ADAM GLICK: So the APIs that go along with that have stabilized, certainly, as it's become a graduated project. Have you seen that increase the proliferation?

DEREK MCGOWAN: CRI itself hasn't seen too many changes since it was first announced in 2016. So the scope of CRI-- we used that to help define what the scope of containerd was going to be. So we knew that any of the capabilities that were needed from CRI is what we would try to map into containerd to make sure that containerd had these abilities.

So CRI was first announced in 2016. And even though CRI isn't itself considered a stable API other than for specific Kubernetes releases, it hasn't really changed much. So that's really helped us from containerd perspective to focus on just having a stable release and being able to use those releases across multiple versions of Kubernetes. But if the CRI changes, we'll need corresponding changes in containerd in order to make use of those.

ADAM GLICK: Why was containerd originally made as an open source project?

DEREK MCGOWAN: I think the best answer to that is, we were coming from Docker, which was open source. So the plan was never to create something brand new and then throw it to the community, but rather to take some of the stuff we've learned from Docker and-- as a community, as a whole-- build a new open source project that focused on those lower-level stable bits that the community was really asking for.

ADAM GLICK: I know you mentioned before a little bit about how it interfaces in the stack with other technologies. How should people think about it in relation to some of those? You mentioned that things like Firecracker, gVisor sit below it, versus other technologies like Kata Containers, rkt, or CRI-O. How should people think about that ecosystem? Because I know that ecosystem has grown a lot recently.

DEREK MCGOWAN: About a year ago, when we came out with containerd 1.2, we stabilized the containerd shim API. So the shim API is a gRPC-like interface for doing low-level commands to containers. So this would be on the level of create a new container, start the container, exec a new process inside the container, get the metrics about containers-- much lower level.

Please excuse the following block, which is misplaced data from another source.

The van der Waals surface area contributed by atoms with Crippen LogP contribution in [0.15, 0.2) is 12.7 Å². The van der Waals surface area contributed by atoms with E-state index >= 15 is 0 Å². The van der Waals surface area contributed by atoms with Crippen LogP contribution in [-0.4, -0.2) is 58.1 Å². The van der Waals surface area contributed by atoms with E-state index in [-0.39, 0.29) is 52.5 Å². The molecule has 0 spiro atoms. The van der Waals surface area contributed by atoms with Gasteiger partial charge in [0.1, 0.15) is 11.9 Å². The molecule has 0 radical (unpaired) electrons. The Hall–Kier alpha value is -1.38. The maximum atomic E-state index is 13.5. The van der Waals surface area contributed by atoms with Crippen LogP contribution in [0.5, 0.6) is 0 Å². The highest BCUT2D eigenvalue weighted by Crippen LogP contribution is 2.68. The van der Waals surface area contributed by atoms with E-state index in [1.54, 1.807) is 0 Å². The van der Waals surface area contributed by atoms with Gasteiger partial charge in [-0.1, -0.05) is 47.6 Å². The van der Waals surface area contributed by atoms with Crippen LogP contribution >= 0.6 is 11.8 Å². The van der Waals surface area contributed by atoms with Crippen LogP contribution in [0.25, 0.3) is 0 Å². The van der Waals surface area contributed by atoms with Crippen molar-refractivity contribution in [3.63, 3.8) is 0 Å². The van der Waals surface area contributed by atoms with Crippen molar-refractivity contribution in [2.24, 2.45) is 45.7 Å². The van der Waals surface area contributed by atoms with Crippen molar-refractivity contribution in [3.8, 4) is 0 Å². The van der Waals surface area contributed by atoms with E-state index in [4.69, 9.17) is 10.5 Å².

So having that lower level interface allowed for some of these sandbox projects that are really focused on having a secure runtime, such as gVisor or Firecracker or Kata Containers, which usually run inside a VM. So it gave an interface for them to implement that can be easily used in containerd. Previously, they would try to look like runC.

But the challenge there is, runC is really designed to interface with the Linux kernel. So even its CLI is designed in such a way where it expects that it's talking directly to the Linux kernel. So trying to mimic some of those behaviors when you have a VM-- that's difficult. So having an API that they can implement makes that much easier to interface with the higher-level runtime.

A good example of that would just be getting metrics. So when runC gets metrics, it's just going to expect that the caller can get the metrics directly from the cgroup. But if you're a VM and you don't want to just get metrics from the cgroup of the VM process, you actually want to be able to get metrics that the VM is keeping track of. So we provide an API that makes it much easier for those VM runtimes to tell the runtime exactly what the resource utilization is.

ADAM GLICK: The CNCF had a couple of directly container-related projects, most notably rkt, which recently has been somewhat deprecated as the focus has become containerd. Can you talk about how those two projects work together within the same foundation and how those technologies work together?

DEREK MCGOWAN: Containerd and rkt were actually added at the same time. But they were added at much different phases of their lifecycle. So containerd was pretty new when it was added to CNCF. rkt had actually been around for a while.

And I think rkt has a pretty interesting history. It was announced back in late 2014 along with a new definition for containers. So rkt was a little lower level tooling than what Docker had. And a lot of people found that useful, having that lower level way to interact with containers.